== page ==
Food everywhere. Photo: David Luekens

Flowing from south to north, the Phetchaburi River slices through the centre of town. Fresh markets span several blocks along the eastern bank and here you’ll find bank branches on north-to-south running roads like Matyawong and Surinth Rue Chai. On the western bank, the most popular budget guesthouses stand near the corner of Chisa-In Road and Khlong Krachaeng Road, a narrow and picturesque lane running beside the river in an old town.

Visible from all over town, Khao Wang is a large limestone hill dotted with the chedis, palaces and museums of Phra Nakhon Khiri Historical Park, which is Phetchaburi’s must-see attraction. Ratchadamnoen Road runs from north to south on the east side of Khao Wang and features 35 statues depicting scenes from the Ramayana. Just west of Khao Wang, Phetkasem Road (Route 4) is a major highway running from Bangkok down to Southern Thailand.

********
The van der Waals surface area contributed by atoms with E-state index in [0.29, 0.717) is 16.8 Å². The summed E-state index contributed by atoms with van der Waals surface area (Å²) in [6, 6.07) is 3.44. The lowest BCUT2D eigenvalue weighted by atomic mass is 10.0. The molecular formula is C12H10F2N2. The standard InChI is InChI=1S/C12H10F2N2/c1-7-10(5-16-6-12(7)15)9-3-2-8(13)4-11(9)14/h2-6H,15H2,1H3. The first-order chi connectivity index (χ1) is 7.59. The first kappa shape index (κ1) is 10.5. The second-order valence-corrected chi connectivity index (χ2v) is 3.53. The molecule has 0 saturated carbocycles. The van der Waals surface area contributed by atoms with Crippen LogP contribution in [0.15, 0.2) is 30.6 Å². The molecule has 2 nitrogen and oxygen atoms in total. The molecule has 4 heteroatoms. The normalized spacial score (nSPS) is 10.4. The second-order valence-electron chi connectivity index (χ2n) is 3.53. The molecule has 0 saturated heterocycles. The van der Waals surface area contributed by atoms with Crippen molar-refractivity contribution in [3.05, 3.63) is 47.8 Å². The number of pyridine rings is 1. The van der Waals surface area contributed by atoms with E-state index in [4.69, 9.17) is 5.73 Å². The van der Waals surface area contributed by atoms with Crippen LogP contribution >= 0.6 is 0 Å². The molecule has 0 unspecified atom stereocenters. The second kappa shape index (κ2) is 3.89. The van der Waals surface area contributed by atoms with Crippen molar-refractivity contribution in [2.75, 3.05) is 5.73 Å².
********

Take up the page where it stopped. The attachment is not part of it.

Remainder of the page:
At Wat Yai Suwannaram. Photo taken in or around Phetchaburi, Thailand by David Luekens.

At Wat Yai Suwannaram. Photo: David Luekens

The central police station is on Ratchawithi Road, just west of Damnoen Kasem Road, the night market and a post office. The city has a few options for medical care, including Prachom Klao Hospital (T: (032) 709 999) to the north of town off Rot Fai Road near the train station; and Phetcharat Hospital (T: (032) 417 070) to the west at the corner of Bandai It Road and Phetkasem.

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What next?

 Browse our independent reviews of places to stay in and around Phetchaburi.
 Check prices, availability & reviews on Agoda or Booking
 Read up on where to eat on Phetchaburi.
 Check out our listings of things to do in and around Phetchaburi.
 Read up on how to get to Phetchaburi, or book your transport online with 12Go Asia.
 Do you have travel insurance yet? If not, find out why you need it.
 Planning on riding a scooter in Phetchaburi? Please read this.
 Buy a SIM card for Thailand—pick it up at the airport when you arrive.